Norwood School – Edmonton 1910

Norwood school Edmonton 1910
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“On this site, on February 15, 1909, the present Norwood School was officially opened to replace the two frame structures which had been the Norwood School since 1906.

Originally, this red brick Renaissance-style structure had ten classrooms for its four hundred students.  The architect, R.W. Lines, is recognized as having been one of the foremost members of his profession.  His skill resulted in a building that is not only functional and durable, but attractive as well.

The dedicated teachers of Norwood School continue to maintain a tradition of implementing innovative courses for the many special programs at the school.”

-Edmonton Historical Board

 

Image courtesy of Peel’s Prairie Provinces, a digital initiative of the University of Alberta Libraries.

Low Level Bridge – cca.1900

lowlevelbridge1900

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Image courtesy of Peel’s Prairie Provinces, a digital initiative of the University of Alberta Libraries.

The REAL Klondike Days – Jasper Ave 1898

Klondike, jasper ave and 101 street 1898


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From the book, Klondike Trek: Jim Hinkle’s Life in the Gold Rush of 1898

Athabasca Landing May 21, 1898:

Dear Mollie and the Kids,

We are one hundred miles northwest of Edmonton camped on the banks of the Athabasca River. This river is about as large as the Ohio. I will now tell you all about the trip from Edmonton and the country around this place, if I can keep the darned mosquitoes away. There are forty million in my tent right now and nothing will keep them away but the wind. I put Peneroyle all over me and they eat that off and then go for the hide. Hardesty is cussing them all the time.

We left Tuesday at 3:00 P.M. by wagon and arrived at the Landing Saturday at 11:00 A.M. and the crookedest, and up and downest, roughest, stoniest, longest, miserablest, doggondest, windiest, blamedest, tiresomest, dustyest trip that ever tripest. Oh it beats the devil! Dash had his toe mashed the first day by the wagon running over it.

This is beautiful scenery. We are right under a high bluff and right close to the water. There are two stores, two sawmills, two boat yards, two restaurants and one church that is made out of logs and is as large as our barn. Also there are five dwelling houses, all made out of logs and covered with sod. There are lots of bear here, there were three killed yesterday and brought into the Landing. There are plenty of fish and they are easy to catch.

This is a lonesome day because there is nothing to do except sit around and look at the hills and river. We will buy a boat tomorrow or get one made and as soon as we get a boat we go up the river seventy miles to Lesser Slave lake. I don’t expect I will hear form you more than a couple of times in a year but you will hear from me often….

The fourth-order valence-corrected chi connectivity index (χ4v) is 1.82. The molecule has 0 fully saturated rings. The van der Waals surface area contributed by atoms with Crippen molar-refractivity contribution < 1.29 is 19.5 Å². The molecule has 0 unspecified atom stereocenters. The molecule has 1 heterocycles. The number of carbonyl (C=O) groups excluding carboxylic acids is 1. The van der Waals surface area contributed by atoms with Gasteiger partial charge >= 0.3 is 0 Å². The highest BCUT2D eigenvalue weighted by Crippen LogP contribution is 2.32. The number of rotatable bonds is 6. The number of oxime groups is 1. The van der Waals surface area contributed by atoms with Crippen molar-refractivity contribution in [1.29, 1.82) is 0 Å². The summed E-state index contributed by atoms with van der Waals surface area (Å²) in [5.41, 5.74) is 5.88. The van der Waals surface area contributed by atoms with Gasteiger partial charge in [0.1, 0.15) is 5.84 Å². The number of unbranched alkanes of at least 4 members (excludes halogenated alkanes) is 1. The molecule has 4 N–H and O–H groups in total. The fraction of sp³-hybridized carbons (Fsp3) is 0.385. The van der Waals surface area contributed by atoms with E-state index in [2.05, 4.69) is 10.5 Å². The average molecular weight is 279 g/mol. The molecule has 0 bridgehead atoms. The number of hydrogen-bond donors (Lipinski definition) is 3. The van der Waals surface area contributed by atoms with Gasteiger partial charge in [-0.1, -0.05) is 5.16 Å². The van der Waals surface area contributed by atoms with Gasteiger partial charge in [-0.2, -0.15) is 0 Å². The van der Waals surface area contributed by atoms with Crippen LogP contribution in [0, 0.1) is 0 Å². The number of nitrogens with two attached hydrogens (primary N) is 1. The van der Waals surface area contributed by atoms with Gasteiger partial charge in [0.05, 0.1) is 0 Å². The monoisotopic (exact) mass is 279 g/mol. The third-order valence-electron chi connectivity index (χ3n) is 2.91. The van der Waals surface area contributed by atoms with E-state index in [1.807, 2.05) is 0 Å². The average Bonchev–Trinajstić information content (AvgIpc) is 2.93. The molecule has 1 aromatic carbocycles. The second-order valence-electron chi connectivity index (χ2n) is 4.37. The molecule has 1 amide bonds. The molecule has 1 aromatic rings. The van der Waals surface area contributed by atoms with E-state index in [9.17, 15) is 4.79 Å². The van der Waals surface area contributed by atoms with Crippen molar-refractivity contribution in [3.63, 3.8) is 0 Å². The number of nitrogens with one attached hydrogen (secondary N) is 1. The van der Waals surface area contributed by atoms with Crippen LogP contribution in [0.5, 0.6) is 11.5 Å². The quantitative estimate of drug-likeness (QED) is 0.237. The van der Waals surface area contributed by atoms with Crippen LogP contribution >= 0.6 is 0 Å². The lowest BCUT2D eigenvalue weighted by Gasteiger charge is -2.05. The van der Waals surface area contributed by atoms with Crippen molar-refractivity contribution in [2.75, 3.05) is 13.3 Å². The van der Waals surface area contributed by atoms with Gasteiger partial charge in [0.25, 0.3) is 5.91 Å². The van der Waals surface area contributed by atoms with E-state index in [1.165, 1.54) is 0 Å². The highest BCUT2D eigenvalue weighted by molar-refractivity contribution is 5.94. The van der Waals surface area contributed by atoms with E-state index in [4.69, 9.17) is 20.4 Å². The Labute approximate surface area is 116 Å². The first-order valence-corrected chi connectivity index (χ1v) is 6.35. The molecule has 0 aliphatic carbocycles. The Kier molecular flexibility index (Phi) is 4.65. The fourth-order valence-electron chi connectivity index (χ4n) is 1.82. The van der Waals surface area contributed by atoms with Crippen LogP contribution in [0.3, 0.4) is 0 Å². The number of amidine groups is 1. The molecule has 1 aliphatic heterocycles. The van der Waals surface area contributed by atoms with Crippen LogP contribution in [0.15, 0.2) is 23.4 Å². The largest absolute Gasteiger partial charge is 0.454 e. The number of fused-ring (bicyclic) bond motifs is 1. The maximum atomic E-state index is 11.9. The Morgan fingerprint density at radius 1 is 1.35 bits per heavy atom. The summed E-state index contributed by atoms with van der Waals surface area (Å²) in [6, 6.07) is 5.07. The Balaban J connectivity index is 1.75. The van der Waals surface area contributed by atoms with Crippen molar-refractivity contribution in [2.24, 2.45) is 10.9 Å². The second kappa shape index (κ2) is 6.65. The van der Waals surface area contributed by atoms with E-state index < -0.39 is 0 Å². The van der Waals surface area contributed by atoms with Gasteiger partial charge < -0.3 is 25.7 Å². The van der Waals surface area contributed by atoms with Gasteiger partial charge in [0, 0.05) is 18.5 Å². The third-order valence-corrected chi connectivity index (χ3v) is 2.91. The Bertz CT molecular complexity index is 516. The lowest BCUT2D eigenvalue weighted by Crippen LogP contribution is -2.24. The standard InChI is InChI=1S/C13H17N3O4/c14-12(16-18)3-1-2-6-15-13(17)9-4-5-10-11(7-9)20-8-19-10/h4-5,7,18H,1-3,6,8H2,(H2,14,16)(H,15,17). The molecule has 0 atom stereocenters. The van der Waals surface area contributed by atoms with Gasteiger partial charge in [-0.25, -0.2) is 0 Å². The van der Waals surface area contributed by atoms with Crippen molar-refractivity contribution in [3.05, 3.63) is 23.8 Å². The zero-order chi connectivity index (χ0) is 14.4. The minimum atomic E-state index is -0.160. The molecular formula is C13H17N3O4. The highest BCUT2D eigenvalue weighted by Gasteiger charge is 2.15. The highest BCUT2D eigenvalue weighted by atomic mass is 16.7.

Photo from  Alberta Folklore and Local History Collection

Union Bus Depot – Edmonton 1940

Edmonton Union Bus Depot 1940


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Do you know the history behind the Union Bus Depot? Share your stories in the comments below.

Image courtesy of Peel’s Prairie Provinces, a digital initiative of the University of Alberta Libraries.

Edmonton Post Office and McLeod Building – 1930s

Edmonton Post Office 1930's
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View along a commercial street in Edmonton, Alberta. The post office and the McLeod Building are prominent. Vehicles are parked along both sides of the street.

Image courtesy of Peel’s Prairie Provinces, a digital initiative of the University of Alberta Libraries.

Strathcona 1907 – Main Street

Strathcona 1907 - Main Street

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View of the storefronts along Main Street in Strathcona, Alberta with a horse and carriage in the foreground.

Image courtesy of Peel’s Prairie Provinces, a digital initiative of the University of Alberta Libraries.

The Commodore Restaurant

The Commodore has been a family run Edmonton business since it first opened in 1942. In 1969, the restaurant suffered a devastating fire but was rebuilt and reopened in 1971 as the diner that we know and love today.

The devastating fire at the Commodore Cafe on Jasper Avenue in 1971

The devastating fire at the Commodore Cafe on Jasper Avenue in 1971


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Thank you to Dave Gee, the owner of the Commodore for providing the photograph. Also, use the arrows to navigate inside to see exactly how it looks today!